Rooibos infused Bircher muesli w red berry delight
Infusing your milk of choice with rooibos tea will add that extra juicy sweetness otherwise gained by using tons of sweetener. If you are not into berries you can choose whichever fruits currently hanging out at whole foods or your nearest farmers market. The thing with Bircher muesli is that it’s insanely versatile so play with the list of ingredients and if you feel like using exclusively oats, do it!
1/2 cup rolled oats
2 tbsp quinoa flakes
2 tbsp buckwheat flakes
1 tbsp hemp hearts
1 tbsp chia seeds
1 tea bag of organic rooibos tea
3/4 cup milk (oat/almond/other)
a small pinch of good quality salt
1. Bring the milk to a simmer, turn off the heat and add the tea bag. Let steep for a minimum of 5 minutes.
2. Mix all the dry ingredients in a bowl, add the milk once it’s infused, stir, refrigerate and let it soak overnight.
Red Berry delight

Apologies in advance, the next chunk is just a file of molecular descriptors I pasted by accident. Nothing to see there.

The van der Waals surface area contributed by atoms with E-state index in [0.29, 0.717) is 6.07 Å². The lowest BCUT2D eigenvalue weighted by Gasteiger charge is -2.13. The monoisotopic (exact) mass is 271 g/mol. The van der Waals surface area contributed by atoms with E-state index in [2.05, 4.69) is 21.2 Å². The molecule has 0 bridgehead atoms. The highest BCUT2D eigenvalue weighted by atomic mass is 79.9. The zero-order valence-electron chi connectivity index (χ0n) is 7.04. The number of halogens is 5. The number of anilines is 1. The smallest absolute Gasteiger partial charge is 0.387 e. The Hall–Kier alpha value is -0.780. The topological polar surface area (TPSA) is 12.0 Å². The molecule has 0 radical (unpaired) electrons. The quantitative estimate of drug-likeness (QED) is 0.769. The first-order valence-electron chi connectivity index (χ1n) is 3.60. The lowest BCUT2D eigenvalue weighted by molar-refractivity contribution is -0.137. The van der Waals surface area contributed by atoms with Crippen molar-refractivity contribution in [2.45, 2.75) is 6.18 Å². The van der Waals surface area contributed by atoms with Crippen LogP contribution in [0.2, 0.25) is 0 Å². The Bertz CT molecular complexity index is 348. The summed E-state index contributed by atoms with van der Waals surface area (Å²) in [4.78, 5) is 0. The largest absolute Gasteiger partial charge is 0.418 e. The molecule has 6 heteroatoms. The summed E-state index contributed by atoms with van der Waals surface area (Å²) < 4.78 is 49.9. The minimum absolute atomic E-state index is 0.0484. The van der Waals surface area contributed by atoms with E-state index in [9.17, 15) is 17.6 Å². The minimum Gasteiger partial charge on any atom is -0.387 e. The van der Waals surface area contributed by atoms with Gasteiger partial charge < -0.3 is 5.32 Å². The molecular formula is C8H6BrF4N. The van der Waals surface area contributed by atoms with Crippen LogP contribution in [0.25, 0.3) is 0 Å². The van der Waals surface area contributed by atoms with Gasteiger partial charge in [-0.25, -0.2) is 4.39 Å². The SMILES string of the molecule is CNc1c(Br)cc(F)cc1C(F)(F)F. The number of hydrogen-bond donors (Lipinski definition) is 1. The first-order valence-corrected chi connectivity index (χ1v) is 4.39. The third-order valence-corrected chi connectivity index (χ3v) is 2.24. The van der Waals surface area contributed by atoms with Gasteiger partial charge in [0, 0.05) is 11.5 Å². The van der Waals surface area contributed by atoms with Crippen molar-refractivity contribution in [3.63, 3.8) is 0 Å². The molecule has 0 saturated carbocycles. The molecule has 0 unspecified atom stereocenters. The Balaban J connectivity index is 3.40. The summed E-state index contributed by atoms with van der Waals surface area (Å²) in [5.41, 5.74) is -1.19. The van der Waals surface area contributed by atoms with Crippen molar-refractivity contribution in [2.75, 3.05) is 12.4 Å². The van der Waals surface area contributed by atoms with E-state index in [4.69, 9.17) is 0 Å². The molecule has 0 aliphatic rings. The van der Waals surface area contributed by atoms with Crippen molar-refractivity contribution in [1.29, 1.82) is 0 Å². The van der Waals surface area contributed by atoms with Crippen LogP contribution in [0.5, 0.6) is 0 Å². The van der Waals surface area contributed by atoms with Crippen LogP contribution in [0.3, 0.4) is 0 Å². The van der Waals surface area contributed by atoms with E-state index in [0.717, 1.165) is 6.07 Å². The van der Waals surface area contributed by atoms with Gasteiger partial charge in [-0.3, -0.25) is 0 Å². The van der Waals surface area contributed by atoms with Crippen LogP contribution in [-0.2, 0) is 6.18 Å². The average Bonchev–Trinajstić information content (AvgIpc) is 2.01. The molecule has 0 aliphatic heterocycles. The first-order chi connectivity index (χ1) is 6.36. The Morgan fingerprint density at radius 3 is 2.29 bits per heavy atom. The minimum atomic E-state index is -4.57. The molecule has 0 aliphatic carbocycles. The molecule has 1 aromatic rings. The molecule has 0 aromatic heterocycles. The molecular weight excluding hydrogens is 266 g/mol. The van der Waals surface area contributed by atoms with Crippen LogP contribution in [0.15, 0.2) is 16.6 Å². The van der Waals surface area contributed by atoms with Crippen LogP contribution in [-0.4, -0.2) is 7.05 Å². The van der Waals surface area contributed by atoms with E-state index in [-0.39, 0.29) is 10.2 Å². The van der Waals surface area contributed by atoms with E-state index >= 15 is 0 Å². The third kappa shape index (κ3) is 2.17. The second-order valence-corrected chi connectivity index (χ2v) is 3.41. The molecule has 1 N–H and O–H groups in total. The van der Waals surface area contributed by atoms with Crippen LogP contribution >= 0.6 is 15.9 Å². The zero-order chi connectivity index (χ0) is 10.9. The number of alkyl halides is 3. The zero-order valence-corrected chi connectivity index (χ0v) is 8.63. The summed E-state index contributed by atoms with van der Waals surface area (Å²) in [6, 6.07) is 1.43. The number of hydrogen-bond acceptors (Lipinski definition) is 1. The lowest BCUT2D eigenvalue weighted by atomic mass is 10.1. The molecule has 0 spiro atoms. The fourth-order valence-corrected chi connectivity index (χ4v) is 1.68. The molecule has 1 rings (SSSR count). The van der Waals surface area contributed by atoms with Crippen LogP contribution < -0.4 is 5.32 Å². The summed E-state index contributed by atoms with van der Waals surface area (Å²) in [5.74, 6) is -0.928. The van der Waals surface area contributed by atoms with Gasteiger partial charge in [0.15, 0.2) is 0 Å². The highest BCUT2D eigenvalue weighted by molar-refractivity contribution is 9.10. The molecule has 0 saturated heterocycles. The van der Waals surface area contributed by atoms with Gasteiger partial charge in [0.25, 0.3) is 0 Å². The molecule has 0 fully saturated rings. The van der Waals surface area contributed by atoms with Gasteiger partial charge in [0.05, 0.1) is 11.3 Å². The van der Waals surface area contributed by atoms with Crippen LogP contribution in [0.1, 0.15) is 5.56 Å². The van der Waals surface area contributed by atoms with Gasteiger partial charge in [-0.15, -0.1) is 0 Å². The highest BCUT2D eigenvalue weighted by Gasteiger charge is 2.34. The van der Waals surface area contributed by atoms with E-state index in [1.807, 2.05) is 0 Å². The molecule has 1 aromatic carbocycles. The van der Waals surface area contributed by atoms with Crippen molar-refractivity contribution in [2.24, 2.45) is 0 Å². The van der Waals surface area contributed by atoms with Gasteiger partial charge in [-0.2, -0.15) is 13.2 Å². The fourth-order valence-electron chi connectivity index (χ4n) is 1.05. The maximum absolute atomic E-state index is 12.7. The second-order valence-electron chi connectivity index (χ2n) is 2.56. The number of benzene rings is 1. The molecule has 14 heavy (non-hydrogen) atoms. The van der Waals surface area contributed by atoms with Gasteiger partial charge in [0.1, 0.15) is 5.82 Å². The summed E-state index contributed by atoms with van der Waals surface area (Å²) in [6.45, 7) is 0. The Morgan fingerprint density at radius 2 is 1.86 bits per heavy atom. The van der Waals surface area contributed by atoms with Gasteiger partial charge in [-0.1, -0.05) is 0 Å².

1/2 cup cherries, pitted
1/2 cup raspberries
1/2 cup red currants
1. Prepare the berries in the evening, cover and let them hang out in the fridge overnight too. This way you’ll be all set if your mornings are busy. Just grab a jar of overnight oats, add some layers of berries (ta-daa, Bircher muesli!) and you are ready to go create some miracles (or put on a pair of rubber boots an early dewy morning and go berry picking!)
From a steaming hot Sweden and heart relaxed and roaring from the new moon (can you feel the phase shift?)
Elenore Lova Magdalena Olofsdotter Bendel Zahn (..phew;)